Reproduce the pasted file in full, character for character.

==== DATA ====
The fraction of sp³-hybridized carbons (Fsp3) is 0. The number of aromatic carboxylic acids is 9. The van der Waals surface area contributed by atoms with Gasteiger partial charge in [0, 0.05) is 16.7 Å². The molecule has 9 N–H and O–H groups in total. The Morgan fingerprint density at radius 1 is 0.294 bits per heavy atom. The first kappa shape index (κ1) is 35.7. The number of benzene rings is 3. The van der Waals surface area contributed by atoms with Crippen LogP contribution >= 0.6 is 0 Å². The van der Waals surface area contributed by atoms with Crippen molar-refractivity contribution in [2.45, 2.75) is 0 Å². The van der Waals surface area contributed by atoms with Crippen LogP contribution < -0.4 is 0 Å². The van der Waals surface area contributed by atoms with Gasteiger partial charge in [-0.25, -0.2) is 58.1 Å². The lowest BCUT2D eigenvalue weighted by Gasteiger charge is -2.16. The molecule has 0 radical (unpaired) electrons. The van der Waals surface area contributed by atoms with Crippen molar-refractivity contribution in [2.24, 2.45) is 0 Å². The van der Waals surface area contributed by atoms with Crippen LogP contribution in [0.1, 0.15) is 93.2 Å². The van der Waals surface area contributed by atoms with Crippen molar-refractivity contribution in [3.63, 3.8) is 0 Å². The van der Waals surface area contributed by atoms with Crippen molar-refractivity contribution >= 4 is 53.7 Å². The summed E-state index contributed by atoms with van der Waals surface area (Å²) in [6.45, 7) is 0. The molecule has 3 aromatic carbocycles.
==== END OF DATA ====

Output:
The fraction of sp³-hybridized carbons (Fsp3) is 0. The number of aromatic carboxylic acids is 9. The van der Waals surface area contributed by atoms with Gasteiger partial charge in [0, 0.05) is 16.7 Å². The molecule has 9 N–H and O–H groups in total. The Morgan fingerprint density at radius 1 is 0.294 bits per heavy atom. The first kappa shape index (κ1) is 35.7. The number of benzene rings is 3. The van der Waals surface area contributed by atoms with Crippen LogP contribution >= 0.6 is 0 Å². The van der Waals surface area contributed by atoms with Crippen molar-refractivity contribution in [2.45, 2.75) is 0 Å². The van der Waals surface area contributed by atoms with Crippen LogP contribution < -0.4 is 0 Å². The van der Waals surface area contributed by atoms with Gasteiger partial charge in [-0.25, -0.2) is 58.1 Å². The lowest BCUT2D eigenvalue weighted by Gasteiger charge is -2.16. The molecule has 0 radical (unpaired) electrons. The van der Waals surface area contributed by atoms with Crippen molar-refractivity contribution in [2.24, 2.45) is 0 Å². The van der Waals surface area contributed by atoms with Crippen LogP contribution in [0.1, 0.15) is 93.2 Å². The van der Waals surface area contributed by atoms with Crippen molar-refractivity contribution in [3.63, 3.8) is 0 Å². The van der Waals surface area contributed by atoms with Crippen molar-refractivity contribution >= 4 is 53.7 Å². The summed E-state index contributed by atoms with van der Waals surface area (Å²) in [6.45, 7) is 0. The molecule has 3 aromatic carbocycles.